Yes, it’s another linkdump today, because I’m not feeling all that great. I’ve got a nasty cluster of three aphthous ulcers on the inside of my upper lip. I have been struggling with aphthous ulcers since my teens and though I get them less frequently ever since I started taking zinc supplements, I still get them on occasion and this bunch is rather nasty.
And now for some links:
Over at Pegasus Pulp, I talk about a new study which discovered that comparatively few readers buy books at Amazon based upon also-boughts, bestseller and popularity lists and other algorithm driven recommendations. Which means that the popular practice of Amazon algorithm voodoo is much less effective than many writers think. In indie publishing circles, this is a very controversial topic BTW.
The New York Times reports about the recent discovery that Dr. Fedric Wertham, archenemy of comic books, fudged the research that led to his infamous 1954 anti-comics screed Seduction of the Innocents.
“There won’t be a singularity”, says a top neuroscientist at Duke University. Found via Jay Lake. So now that it’s been confirmed that there really, really won’t be a singularity, can we please stop writing science fiction about it? Cause the singularity wasn’t even all that interesting, when people still believed that it might happen someday.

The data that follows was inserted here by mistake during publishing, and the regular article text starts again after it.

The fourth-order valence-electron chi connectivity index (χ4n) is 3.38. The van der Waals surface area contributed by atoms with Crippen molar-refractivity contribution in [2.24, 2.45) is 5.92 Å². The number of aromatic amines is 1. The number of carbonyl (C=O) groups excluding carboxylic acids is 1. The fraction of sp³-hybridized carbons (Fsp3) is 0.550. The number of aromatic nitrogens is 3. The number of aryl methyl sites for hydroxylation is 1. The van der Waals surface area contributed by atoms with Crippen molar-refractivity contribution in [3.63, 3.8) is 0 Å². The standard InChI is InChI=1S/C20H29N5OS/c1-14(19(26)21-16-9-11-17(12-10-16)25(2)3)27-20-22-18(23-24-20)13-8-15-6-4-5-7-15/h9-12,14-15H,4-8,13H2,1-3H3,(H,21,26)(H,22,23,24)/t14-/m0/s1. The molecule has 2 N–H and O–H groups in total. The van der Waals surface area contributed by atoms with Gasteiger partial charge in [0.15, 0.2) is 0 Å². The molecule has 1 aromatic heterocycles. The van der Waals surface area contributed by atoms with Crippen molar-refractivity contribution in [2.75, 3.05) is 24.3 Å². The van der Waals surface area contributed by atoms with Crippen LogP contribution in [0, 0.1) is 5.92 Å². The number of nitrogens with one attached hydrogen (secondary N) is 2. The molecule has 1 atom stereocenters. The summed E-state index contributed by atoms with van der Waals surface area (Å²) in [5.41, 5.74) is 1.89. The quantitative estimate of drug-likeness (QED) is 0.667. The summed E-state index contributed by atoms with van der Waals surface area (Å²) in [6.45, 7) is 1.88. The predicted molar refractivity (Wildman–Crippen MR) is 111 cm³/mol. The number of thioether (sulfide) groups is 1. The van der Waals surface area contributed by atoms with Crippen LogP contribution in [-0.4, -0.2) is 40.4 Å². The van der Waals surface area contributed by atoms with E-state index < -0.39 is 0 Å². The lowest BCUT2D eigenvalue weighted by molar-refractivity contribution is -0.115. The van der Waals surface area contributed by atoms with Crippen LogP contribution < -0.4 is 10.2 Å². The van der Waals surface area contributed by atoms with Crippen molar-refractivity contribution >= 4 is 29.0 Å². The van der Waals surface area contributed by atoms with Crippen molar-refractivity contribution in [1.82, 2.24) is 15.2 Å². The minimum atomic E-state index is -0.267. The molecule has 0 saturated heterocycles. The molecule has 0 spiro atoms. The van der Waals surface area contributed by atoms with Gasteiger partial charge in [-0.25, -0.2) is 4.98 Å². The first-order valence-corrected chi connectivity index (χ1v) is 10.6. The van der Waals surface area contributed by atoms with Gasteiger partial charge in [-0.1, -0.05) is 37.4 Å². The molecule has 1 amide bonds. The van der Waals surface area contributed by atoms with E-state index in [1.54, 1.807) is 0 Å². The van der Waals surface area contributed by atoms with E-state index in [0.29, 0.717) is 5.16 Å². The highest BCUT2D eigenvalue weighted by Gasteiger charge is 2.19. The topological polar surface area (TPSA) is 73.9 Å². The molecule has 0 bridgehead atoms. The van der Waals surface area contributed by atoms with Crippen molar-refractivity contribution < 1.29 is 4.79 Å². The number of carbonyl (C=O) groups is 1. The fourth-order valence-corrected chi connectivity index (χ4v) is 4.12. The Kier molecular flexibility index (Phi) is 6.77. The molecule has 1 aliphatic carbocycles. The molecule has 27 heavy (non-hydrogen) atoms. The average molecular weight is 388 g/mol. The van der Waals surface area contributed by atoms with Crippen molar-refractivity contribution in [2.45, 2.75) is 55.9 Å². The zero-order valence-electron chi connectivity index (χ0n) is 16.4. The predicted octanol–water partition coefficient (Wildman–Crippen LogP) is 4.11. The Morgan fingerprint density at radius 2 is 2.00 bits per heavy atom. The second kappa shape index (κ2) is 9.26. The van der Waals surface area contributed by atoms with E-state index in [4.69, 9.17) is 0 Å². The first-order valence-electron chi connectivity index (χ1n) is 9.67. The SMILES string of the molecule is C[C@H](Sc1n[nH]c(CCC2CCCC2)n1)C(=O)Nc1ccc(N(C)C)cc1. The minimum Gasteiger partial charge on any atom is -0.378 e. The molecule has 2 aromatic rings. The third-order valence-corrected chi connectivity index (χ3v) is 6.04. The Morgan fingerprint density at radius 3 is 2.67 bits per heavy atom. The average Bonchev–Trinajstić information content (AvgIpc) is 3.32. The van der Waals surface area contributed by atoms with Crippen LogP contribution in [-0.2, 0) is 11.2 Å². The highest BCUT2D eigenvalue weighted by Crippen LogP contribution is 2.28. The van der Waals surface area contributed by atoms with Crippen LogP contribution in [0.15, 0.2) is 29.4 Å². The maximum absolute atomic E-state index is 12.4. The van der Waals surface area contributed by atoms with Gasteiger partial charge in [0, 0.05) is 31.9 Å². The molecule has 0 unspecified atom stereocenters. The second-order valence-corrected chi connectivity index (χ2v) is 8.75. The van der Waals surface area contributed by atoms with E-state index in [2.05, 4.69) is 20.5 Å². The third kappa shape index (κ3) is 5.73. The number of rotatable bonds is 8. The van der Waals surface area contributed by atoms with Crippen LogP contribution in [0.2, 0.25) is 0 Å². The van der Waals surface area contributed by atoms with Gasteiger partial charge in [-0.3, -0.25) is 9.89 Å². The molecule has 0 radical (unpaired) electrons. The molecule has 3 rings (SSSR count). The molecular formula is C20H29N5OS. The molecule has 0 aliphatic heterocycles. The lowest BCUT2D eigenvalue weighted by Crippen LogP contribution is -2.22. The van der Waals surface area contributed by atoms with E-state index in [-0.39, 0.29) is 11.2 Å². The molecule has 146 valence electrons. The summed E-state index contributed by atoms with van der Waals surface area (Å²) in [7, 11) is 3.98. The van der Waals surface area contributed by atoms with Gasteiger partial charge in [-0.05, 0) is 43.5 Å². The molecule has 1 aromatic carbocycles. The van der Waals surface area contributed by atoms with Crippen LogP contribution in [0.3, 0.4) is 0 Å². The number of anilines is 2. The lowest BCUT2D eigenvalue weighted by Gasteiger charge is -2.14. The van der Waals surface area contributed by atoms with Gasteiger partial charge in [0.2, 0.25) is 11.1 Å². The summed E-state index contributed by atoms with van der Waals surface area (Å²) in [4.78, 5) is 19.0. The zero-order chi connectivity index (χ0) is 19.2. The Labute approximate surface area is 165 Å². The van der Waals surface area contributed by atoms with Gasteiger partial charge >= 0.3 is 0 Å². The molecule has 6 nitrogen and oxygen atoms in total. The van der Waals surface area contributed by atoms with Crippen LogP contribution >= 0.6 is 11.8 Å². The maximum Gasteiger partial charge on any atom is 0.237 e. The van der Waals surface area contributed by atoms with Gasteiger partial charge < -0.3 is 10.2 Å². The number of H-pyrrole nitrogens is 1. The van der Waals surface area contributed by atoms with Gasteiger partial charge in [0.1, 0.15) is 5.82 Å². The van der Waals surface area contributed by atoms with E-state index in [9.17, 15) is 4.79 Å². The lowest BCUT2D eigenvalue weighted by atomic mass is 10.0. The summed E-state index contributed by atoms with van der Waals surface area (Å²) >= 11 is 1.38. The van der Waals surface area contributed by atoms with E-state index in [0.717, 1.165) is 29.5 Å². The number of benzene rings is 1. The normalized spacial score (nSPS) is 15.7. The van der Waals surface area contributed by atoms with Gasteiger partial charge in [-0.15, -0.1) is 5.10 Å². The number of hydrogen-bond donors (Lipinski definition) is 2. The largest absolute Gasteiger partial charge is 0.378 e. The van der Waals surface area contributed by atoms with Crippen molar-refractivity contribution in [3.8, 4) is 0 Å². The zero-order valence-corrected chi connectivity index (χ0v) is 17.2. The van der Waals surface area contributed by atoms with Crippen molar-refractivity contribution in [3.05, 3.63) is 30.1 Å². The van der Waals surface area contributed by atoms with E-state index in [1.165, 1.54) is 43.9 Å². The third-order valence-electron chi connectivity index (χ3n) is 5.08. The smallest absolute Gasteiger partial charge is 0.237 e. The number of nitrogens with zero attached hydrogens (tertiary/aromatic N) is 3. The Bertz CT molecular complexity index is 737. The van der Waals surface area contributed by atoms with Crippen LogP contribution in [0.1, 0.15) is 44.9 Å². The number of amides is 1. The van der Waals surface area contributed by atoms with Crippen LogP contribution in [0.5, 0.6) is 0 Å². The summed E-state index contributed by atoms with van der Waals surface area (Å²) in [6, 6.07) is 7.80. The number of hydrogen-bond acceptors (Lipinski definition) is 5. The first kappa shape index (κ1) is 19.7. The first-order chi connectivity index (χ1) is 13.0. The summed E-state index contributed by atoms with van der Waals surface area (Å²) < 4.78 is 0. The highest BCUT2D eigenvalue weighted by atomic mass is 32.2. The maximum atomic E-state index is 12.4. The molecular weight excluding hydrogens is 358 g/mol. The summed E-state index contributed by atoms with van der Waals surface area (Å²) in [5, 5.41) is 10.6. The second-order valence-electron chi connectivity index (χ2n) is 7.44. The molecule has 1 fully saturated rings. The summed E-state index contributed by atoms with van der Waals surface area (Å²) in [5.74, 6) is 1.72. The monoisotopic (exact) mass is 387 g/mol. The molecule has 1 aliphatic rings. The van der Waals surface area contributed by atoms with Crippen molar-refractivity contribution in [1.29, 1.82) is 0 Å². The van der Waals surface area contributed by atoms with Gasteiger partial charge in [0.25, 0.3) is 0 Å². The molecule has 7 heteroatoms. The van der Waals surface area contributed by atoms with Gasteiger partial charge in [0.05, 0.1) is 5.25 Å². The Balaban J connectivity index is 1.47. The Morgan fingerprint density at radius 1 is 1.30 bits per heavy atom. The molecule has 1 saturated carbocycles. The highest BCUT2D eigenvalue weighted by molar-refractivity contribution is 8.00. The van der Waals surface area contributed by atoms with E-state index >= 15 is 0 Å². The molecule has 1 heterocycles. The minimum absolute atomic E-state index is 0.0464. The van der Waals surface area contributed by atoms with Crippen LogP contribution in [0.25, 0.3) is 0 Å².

The New York Times has an interesting article about Belgium’s famous Trappist beer and how its growing fame impacted the local economy. I don’t think I’ve ever had Westvleteren 12 – my favourite Trappist beer is Rochefort 10. Chimay and Leffe Brune are pretty good as well. There are lots of Trappist abbeys in Belgium and they all make excellent beer*. Though only an American journalist could write that Liège and Genk are “nearby” Vleteren, when both cities are on the other side of the country and, in the case of Liège, also located in the French speaking Walonie as opposed to Dutch speaking Flanders, where Vleteren is located.
*I’m not much of a beer drinker, but I really like Trappist beer.